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Configuring SLF4J/Logback for a Standalone App

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Configuring SLF4J/Logback for a Standalone App

Configuring SLF4J/Logback for a Java SE app doesn't have to be a nightmare. In fact, there's already a library out there that does the initialization for you.

· Java Zone
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Most examples of SLF4J/Logback you can find on the Internet are about how web applications are configured. But if you have a command line or JavaFX application, you’ll require a different setup. Most probably, you want a local ‘logback.xml’ that is located in your application’s folder or in the home directory of the user. But how do you configure SLF4J/Logback for a Java SE application?

The good news is that there is already a tiny library that does the trick: ext4logback. It allows you simply to specify the location of your ‘logback.xml’ and does all the initialization for you. It also creates a default logback XML configuration if no file exists at startup.

Simply add the dependency to your Maven POM:

<dependency>
    <groupId>org.fuin</groupId>
    <artifactId>ext4logback</artifactId>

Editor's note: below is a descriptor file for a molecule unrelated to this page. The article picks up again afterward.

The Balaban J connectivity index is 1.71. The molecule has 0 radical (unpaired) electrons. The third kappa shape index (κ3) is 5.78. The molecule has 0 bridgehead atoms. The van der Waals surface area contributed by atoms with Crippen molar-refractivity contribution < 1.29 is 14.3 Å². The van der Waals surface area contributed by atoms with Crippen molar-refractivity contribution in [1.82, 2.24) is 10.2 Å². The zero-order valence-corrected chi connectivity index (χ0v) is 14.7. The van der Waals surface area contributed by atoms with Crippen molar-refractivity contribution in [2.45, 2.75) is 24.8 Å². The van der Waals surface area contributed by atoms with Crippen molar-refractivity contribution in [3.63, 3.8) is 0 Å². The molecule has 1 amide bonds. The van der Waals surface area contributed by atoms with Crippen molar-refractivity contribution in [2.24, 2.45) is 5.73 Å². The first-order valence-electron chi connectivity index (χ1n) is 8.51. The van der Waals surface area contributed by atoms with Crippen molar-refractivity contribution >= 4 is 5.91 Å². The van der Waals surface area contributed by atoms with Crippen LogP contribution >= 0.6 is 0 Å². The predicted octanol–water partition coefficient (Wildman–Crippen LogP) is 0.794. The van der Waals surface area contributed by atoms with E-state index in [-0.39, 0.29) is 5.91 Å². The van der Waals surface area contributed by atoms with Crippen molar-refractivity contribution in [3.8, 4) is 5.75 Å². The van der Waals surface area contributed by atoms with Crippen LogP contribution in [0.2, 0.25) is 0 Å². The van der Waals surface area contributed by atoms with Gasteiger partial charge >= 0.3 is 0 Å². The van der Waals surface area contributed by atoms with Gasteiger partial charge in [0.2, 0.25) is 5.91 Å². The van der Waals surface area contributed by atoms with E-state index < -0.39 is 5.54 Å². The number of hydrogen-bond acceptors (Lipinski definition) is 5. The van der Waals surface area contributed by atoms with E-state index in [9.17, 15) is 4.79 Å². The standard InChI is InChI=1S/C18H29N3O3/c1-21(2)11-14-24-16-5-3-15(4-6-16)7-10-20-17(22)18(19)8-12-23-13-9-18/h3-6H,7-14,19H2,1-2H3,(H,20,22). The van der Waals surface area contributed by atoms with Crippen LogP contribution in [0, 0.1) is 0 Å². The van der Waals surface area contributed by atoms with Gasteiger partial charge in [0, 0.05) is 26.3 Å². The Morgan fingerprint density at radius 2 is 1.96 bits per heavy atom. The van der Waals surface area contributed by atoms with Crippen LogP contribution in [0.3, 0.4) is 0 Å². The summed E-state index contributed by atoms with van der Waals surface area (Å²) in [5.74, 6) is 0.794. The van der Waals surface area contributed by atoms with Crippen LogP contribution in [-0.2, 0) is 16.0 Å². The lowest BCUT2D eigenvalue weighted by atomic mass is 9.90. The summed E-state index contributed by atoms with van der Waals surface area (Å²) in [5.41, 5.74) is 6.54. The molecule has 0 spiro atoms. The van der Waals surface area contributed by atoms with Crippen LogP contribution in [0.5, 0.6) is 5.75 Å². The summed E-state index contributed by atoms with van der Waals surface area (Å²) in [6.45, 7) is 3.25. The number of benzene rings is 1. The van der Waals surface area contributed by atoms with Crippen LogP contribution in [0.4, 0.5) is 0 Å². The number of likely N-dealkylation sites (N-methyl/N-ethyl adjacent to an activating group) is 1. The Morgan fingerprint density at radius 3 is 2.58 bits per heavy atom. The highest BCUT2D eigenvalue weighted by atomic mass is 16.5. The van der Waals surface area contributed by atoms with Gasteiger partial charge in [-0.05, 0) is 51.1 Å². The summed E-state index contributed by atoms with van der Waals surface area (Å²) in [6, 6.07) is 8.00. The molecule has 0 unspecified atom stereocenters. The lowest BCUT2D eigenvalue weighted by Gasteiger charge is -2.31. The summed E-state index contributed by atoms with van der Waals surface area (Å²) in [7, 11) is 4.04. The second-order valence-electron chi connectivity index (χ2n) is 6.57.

<version>0.2.0</version>
</dependency>


Then you can just initialize the log in your applications ‘main’ method:

/**
 * Starts the application.
 * 
 * @param args
 *            Only optional argument is the 'logback.xml' file path and
 *            name. If no argument is provided it's assumed that the file name 
 *            is 'logback.xml' and it's in the current directory.
 */
public static void main(final String[] args) {
    try {
        // Initializes Logback by reading the XML config file.
        // If the file does not exist, it will be created with some defaults.
        // This is a convenience method that directly uses the main method's arguments.
        new LogbackStandalone().init(args, new NewLogConfigFileParams("your.app.package", "myapp"));
        LOG.info("Application running...");
        // Your code goes here...
        System.exit(0);
    } catch (RuntimeException ex) {
        ex.printStackTrace(System.err);
        System.exit(1);
    }
}


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Topics:
java ,logging ,jvm ,sl4j ,tutorial

Published at DZone with permission of Michael Schnell, DZone MVB. See the original article here.

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